Friday, October 29, 2010

The Gentle Art

I've been whinging and griping for a while that I have a hard time remembering specific techniques and that I wished for more rules-based grappling. In other words, I'll forget the technique but with basic principles, I can reverse-engineer the technique according to the needs of the specific situation.

I know it probably gets old, but I'll encourage you again to check out Cane Prevost's blog The Gentle Art. Just a good solid breakdown of all the basics, from a rules standpoint. Reverse engineering heaven! :) For example, the 3 P model of teaching jiu jitsu... Posture, Pressure, Possibilities.

A little treat-- Stephan Kesting's 10 minute private on finishing the RNC. Really worth your time if you haven't seen it.

On my way to open mat now.


Megan said...

"basic principles, I can reverse-engineer the technique according to the needs of the specific situation"

Seriously, I'm in the same boat. I think I'd be...a good year ahead of where I am now if I'd been introduced top-down instead of bottom-up...but I'm thinking I'm in the minority...and that group classes are taught for the majority.

I'm going to try to start applying the principle to lapel chokes since the setups have too many steps to remember for someone with a jacked-up memory like mine. Might be something worth blogging.

Ariel said...

I sort of wandered over here from a perusal of Tangled Triangle. I just started BJJ in September and have been looking online for how other people "processed" their training because I have some trouble with absorbing what I learn too. I pay attention to our teacher's demo, but when I practice, I completely blank. So, I thought maybe I could share some long rambling commentary on what I think you're talking about here:

I took up lessons in Alexander Technique about 5 years ago as a way of troubleshooting my body after screwing up my lower back. If you google it, it sounds fluffy, but it's pretty standard curricula for music/theatre students. The basic idea is that every movement involves your entire body and the way to get the most power with the least amount of strain is to relax and let the "postural" muscles in charge of balance (mostly involuntary, I think) help with large movements. It's not a cure-all, but AT uses a sort of cascading if/then approach that really clicks for me. It starts with gross movement and then moves down to fine movements. It also cascades from head downward, with one of the basic ideas being that the joint at the top of the spine is the one that initiates every major movement. In general, applying some of these idea to BJJ has made the learning experience smoother.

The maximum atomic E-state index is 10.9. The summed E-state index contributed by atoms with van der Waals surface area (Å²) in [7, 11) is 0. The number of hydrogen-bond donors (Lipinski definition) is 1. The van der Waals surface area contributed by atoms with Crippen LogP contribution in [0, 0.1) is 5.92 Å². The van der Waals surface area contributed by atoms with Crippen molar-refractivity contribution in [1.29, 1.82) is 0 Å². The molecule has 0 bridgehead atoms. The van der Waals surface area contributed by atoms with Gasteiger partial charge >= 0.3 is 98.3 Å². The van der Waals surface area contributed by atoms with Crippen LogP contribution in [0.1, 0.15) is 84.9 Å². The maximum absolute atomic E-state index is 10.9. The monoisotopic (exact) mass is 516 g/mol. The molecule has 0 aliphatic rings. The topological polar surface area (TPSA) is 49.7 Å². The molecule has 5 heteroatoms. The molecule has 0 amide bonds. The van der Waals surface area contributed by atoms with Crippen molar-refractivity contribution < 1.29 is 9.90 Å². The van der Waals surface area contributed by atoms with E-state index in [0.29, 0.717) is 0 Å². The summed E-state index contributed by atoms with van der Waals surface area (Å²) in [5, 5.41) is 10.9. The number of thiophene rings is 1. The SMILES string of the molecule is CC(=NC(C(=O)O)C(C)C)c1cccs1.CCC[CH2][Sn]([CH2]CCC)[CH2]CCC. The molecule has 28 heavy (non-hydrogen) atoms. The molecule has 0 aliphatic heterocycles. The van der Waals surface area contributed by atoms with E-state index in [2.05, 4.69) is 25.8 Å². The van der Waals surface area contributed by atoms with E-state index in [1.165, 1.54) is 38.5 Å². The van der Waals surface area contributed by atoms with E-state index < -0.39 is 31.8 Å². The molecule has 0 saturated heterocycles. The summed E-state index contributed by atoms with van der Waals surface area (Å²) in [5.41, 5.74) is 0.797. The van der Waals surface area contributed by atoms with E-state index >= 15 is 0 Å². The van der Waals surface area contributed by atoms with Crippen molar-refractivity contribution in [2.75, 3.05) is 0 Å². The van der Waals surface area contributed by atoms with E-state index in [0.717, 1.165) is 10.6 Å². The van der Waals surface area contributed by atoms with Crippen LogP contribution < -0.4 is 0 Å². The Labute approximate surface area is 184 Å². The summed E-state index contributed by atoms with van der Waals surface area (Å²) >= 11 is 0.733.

I also suspect technique-based instruction is much easier to follow if you're a visual learner. My own strength is verbal memory: I remember written and spoken instructions best. Our teacher explains things during demos, but the visual is the real meat of the instruction…. So I follow up each class with a log of how-to's. If what I've learned doesn't have a name, I make a name up for it and append to that how-to as many situations as I can think of in which it would be applicable.

When I need to deal with a particular situation, the muscle-memory of the situation brings up the name of the situation in my head, which reminds me of the name of the move, and the name of the move reminds me of my particular written how-to. As soon as I start verbally walking myself through my how-to, all the physical bits that the words stand in for come up in my memory. When I do that enough, I can make the jump from muscle-memory of a situation to physically executing the move very quickly. It sounds long and drawn out, but it's the fastest way I have of committing a complex physical reaction to memory.

[/rambling commentary]